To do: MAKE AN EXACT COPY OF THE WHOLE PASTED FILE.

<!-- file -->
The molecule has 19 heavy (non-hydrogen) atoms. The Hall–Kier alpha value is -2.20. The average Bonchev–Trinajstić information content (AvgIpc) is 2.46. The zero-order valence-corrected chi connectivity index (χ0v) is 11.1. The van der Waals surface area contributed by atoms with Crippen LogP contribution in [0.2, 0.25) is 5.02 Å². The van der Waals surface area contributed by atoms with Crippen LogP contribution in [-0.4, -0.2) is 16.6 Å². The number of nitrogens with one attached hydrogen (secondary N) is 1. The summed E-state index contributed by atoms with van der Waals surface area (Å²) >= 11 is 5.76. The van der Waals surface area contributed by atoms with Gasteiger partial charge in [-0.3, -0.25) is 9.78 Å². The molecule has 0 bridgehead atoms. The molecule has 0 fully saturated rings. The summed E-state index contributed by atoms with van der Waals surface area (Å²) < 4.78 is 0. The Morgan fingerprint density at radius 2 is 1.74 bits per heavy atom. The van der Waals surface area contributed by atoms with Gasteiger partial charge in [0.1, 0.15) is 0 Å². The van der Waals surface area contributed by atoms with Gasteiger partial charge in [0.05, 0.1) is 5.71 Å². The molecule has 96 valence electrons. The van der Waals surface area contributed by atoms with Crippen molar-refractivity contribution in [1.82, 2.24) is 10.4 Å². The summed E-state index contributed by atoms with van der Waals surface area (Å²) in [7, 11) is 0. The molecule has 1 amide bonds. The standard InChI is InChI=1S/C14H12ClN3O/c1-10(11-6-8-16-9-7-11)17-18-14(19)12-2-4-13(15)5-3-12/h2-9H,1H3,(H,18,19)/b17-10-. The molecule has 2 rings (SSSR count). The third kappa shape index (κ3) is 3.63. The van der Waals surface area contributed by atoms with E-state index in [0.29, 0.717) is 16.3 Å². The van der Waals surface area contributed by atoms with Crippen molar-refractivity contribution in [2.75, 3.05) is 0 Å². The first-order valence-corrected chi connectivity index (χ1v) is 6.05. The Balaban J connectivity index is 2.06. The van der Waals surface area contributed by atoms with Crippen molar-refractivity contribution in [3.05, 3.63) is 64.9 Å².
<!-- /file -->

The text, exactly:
The molecule has 19 heavy (non-hydrogen) atoms. The Hall–Kier alpha value is -2.20. The average Bonchev–Trinajstić information content (AvgIpc) is 2.46. The zero-order valence-corrected chi connectivity index (χ0v) is 11.1. The van der Waals surface area contributed by atoms with Crippen LogP contribution in [0.2, 0.25) is 5.02 Å². The van der Waals surface area contributed by atoms with Crippen LogP contribution in [-0.4, -0.2) is 16.6 Å². The number of nitrogens with one attached hydrogen (secondary N) is 1. The summed E-state index contributed by atoms with van der Waals surface area (Å²) >= 11 is 5.76. The van der Waals surface area contributed by atoms with Gasteiger partial charge in [-0.3, -0.25) is 9.78 Å². The molecule has 0 bridgehead atoms. The molecule has 0 fully saturated rings. The summed E-state index contributed by atoms with van der Waals surface area (Å²) < 4.78 is 0. The Morgan fingerprint density at radius 2 is 1.74 bits per heavy atom. The van der Waals surface area contributed by atoms with Gasteiger partial charge in [0.1, 0.15) is 0 Å². The van der Waals surface area contributed by atoms with Gasteiger partial charge in [0.05, 0.1) is 5.71 Å². The molecule has 96 valence electrons. The van der Waals surface area contributed by atoms with Crippen molar-refractivity contribution in [1.82, 2.24) is 10.4 Å². The summed E-state index contributed by atoms with van der Waals surface area (Å²) in [7, 11) is 0. The molecule has 1 amide bonds. The standard InChI is InChI=1S/C14H12ClN3O/c1-10(11-6-8-16-9-7-11)17-18-14(19)12-2-4-13(15)5-3-12/h2-9H,1H3,(H,18,19)/b17-10-. The molecule has 2 rings (SSSR count). The third kappa shape index (κ3) is 3.63. The van der Waals surface area contributed by atoms with E-state index in [0.29, 0.717) is 16.3 Å². The van der Waals surface area contributed by atoms with Crippen molar-refractivity contribution in [2.75, 3.05) is 0 Å². The first-order valence-corrected chi connectivity index (χ1v) is 6.05. The Balaban J connectivity index is 2.06. The van der Waals surface area contributed by atoms with Crippen molar-refractivity contribution in [3.05, 3.63) is 64.9 Å².